For John, BLUF: We can't all fix the problems of the world. And what some see as problems others see as solutions. It is tyranny to demand everyone see through our lenses.
The Editorial Board of The Washington Post addressed North Korean "death camps" and the thousands of prisoners who have disappeared into them.
CAMP NO. 22 covered some 775 square miles, a larger geographic expanse than London, New York or Los Angeles.The recommendation of the Wash Post Editorial Board is (more) sanctions. But, with the short description above, don't we see this as a humanitarian issue? Do we not have a responsibility, in the name of humanity, to intervene, or at least bomb the rail lines to the camp?
In a way, the camp was a city in its own right, albeit a locus of inhumanity rather than a bustling metropolis. Camp 22 was one point in North Korea’s constellation of concentration camps that run on unadulterated cruelty, a secret world where prisoners are fed poison for experimentation, women are forced to kill their own children and entire families are murdered in gas chambers.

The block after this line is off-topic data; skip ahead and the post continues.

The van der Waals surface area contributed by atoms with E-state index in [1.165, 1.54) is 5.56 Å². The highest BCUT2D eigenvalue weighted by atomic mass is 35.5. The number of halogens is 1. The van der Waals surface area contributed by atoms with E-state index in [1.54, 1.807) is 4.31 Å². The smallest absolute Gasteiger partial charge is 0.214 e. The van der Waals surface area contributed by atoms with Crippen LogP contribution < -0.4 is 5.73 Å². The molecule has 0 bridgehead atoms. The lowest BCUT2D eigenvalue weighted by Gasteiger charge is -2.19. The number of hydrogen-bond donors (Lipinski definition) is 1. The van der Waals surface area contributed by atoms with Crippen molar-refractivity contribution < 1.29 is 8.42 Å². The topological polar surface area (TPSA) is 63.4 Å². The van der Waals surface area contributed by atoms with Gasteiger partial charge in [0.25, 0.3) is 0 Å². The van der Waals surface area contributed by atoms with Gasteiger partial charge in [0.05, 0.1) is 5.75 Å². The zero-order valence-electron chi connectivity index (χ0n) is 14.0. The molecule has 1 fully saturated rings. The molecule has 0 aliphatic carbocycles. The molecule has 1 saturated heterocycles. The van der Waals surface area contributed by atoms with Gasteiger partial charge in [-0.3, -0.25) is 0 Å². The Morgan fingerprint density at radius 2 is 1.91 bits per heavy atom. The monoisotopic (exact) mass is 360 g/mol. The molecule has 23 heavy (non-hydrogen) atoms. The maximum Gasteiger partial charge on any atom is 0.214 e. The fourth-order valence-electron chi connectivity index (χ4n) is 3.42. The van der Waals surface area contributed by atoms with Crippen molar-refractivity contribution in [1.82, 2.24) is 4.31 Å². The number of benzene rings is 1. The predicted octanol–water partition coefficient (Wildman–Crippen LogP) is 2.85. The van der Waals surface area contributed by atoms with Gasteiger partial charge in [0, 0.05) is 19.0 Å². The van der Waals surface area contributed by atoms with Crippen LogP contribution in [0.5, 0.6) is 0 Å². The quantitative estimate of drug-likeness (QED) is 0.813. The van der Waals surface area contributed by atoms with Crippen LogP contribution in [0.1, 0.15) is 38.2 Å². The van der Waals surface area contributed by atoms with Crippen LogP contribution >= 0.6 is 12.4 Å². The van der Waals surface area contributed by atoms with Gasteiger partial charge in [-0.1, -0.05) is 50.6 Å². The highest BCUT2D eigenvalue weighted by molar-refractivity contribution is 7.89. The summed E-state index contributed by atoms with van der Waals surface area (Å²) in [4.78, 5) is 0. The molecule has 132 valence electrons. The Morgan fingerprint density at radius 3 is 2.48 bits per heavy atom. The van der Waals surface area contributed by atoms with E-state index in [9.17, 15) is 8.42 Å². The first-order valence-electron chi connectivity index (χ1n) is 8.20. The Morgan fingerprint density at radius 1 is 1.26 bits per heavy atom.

As the world sits by, North Korea has imprisoned as many as 200,000 people in these camps. Although human rights violations remain unfortunately common in many nations, these camps form a category of their own in today’s world. North Korea’s gulag is a place where people aren’t people but rather objects for exploitation and elimination.
As one person noted to me:
Should we bomb them because of the way they are killing their own, or is this different because they're killing their own?These kinds of questions are why Syria and their use of chemical weapons is a slippery slope.
Regards — Cliff